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A photo of a Red-winged Blackbird (Agelaius phoeniceus), male
Red-winged Blackbird, Male

Red-winged Blackbird

Agelaius phoeniceus

The Red-winged Blackbird (Agelaius phoeniceus) is a striking and abundant passerine bird, belonging to the family Icteridae. Exhibiting pronounced sexual dimorphism, the male is resplendent with glossy black plumage, accented by a vibrant red shoulder patch edged with a yellow border. The female, in contrast, is cloaked in more subdued hues of brown, adeptly blending into her surroundings.

Identification Tips

Males are easily identified by their jet-black feathers and the scarlet and yellow "epaulets" on their wings. Females are more cryptic, with a mottled brown appearance, often with streaks or lighter undersides. Both sexes possess a pointed bill and a medium-length, rounded tail.

Habitat

Red-winged Blackbirds are versatile in their choice of habitat, though they show a strong affinity for wetlands. They are commonly found in freshwater and saltwater marshes, particularly where cattails are present. They also inhabit dry upland areas such as meadows and prairies.

Distribution

This species is widespread across North America, from Alaska and Newfoundland, extending south to Florida, the Gulf of Mexico, Mexico, and parts of Central America. They are also found in isolated regions of El Salvador, Honduras, and Costa Rica.

Behaviour

Red-winged Blackbirds are known for their territorial nature, especially during the breeding season. Males can be seen perched conspicuously, singing and displaying their shoulder patches, while females are more secretive, often foraging within dense vegetation.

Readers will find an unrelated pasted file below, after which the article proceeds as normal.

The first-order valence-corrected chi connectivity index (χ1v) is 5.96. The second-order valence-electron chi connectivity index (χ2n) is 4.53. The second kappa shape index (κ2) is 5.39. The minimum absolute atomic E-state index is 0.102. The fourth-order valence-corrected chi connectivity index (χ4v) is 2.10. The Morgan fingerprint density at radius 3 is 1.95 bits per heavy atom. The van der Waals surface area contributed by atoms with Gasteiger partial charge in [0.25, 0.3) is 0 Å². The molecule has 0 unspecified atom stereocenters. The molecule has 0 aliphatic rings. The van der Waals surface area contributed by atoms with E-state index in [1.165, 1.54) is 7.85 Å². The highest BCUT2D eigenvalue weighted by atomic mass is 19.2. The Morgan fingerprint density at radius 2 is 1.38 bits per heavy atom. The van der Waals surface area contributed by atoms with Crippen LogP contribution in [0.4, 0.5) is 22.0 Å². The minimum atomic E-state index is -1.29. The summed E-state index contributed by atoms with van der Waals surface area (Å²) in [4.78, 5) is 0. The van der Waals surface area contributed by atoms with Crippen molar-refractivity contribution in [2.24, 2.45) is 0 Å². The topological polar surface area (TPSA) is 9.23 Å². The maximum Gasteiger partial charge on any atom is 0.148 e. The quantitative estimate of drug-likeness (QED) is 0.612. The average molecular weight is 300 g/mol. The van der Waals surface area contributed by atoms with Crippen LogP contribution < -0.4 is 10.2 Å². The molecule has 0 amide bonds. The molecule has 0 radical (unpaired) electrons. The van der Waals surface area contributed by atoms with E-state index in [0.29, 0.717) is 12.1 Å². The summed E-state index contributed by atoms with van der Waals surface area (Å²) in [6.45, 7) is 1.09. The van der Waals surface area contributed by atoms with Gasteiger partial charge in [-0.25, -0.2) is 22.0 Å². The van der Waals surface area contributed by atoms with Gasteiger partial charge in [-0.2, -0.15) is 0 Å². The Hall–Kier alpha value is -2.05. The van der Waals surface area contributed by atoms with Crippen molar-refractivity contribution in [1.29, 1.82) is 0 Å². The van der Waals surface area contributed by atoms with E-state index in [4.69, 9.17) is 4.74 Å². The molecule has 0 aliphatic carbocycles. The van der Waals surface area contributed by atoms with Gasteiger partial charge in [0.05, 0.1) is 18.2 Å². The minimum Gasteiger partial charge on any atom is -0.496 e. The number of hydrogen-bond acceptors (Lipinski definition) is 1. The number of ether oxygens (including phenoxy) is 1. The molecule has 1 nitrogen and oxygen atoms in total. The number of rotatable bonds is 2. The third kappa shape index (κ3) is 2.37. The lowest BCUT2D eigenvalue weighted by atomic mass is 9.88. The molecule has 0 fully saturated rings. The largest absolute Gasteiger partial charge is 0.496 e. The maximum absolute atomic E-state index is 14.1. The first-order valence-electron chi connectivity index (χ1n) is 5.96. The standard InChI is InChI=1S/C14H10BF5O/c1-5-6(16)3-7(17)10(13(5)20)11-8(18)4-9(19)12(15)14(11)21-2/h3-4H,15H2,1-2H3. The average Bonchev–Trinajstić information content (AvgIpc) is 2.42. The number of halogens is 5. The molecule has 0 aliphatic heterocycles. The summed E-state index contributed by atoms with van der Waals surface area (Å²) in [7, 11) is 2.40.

Song & Calls

The male's song is a distinctive, scratchy "oak-a-lee," while the female's vocalizations include a chattering "chit chit cheer teer teer." Their calls serve as important communication signals within their social structure.

Breeding

Nesting in loose colonies, the female constructs a basket-like nest attached to marsh vegetation or shrubs. Clutches typically consist of three to four eggs, which are incubated solely by the female. Red-winged Blackbirds are polygynous, with males defending territories that may contain multiple females.

Similar Species

The Tricolored Blackbird (Agelaius tricolor) can be confused with the Red-winged Blackbird, but males of the former have darker red epaulets edged with white, not yellow.

Diet and Feeding

An omnivorous bird, the Red-winged Blackbird's diet includes seeds, grains, insects, and small animals. They exhibit foraging flexibility, adapting their diet seasonally and based on availability.

Conservation Status

The Red-winged Blackbird is classified as Least Concern by the IUCN. Despite its abundance, habitat destruction and changes in agricultural practices have led to population declines in some areas. However, the species' adaptability has allowed it to persist in a variety of environments.

Red-winged Blackbird Sounds

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